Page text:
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HomeUncategorizedIndia's top IT executive says 'part time is cheating' may be right

India's top IT executive says 'part time is cheating' may be right

Swiggy, one of India’s largest food delivery companies, recently cast a vote of confidence in part-time jobs, the practice of employees taking second jobs. Two weeks later, one of India’s biggest IT leaders called it “cheating.”

Wipro CEO Rishad Premji’s position may be derived from experience. “Mature companies understand the constraints and understand the long-term risks of part-time jobs,” said N Shivakumar, managing director of startup consulting firm ResourceTree. “Startups rush to do things without thinking about the long-term. How will it affect their business.”

Can I work part-time?

Swiggy defines external projects as projects completed outside office hours or on weekends. They don’t conflict with the food delivery company’s own business. With proper disclosure, it can make a difference, the company said.

Harish HV, managing partner of ECube Investment, said that, in fact, it even allows employees to hone their skills as consultants while earning extra income. According to him, with working from home and flexible hours, their primary jobs will not necessarily be affected.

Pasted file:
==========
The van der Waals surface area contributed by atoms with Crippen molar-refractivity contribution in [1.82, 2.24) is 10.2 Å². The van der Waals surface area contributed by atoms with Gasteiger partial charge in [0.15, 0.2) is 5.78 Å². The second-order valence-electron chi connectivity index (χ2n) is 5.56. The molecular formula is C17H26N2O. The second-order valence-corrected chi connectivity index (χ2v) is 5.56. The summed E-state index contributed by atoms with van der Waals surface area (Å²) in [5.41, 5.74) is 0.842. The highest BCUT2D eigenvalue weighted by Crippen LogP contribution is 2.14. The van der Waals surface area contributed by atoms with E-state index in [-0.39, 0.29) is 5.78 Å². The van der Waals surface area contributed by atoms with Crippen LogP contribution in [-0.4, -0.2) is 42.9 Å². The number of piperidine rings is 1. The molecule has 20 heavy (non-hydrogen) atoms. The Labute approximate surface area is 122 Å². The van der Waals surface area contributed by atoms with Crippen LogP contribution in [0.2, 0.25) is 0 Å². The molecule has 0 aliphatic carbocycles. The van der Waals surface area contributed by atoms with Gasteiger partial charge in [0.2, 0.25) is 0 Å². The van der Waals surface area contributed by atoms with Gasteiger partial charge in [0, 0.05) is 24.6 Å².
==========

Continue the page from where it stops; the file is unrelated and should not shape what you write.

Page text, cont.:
“Part time is probably not a bad idea as long as the employee is efficient and able to complete all the required tasks,” says Harish.

However, the corporate world is not an ideal place.

Why part-timers fail

On the one hand, second paid gigs are almost always based on shaky legal grounds, experts say .

The Indian Factory Act of 1948 prohibits dual employment. Individual states have also restricted the practice. Agencies not governed by such laws often add part-time clauses to cover letters.

Also, it is difficult to determine how many part-time jobs are part-time jobs. “One hour a day? Eight hours a day?” asked Ankur Nigam, a former partner at Ernst & Young.

People clearly don’t draw lines. “We’ve seen enough people get paid from as many as 12 companies at the same time while working from home,” Nigam said.

This also raises real concerns about hampered productivity. “After-get off work hours are there for a reason – take time off, recharge, come back the next day to do what you promised to do, and get paid.”

Like Wipro in India and abroad Companies that handle large numbers of customers and handle sensitive information have another thing to worry about.

Part-time employees may “expose secrets,” N Shivakumar told Quartz. If people can work from anywhere, “there may be no room for compliance,” he said.

For those seeking to avoid the complicated part-time clauses in their work agreements, there’s always been a mushrooming gig economy. You don’t want to commit to a company? Of course, switch to freelance.

“Let’s be objective and work for one company at a time, the good old fashioned way,” Nigam said.



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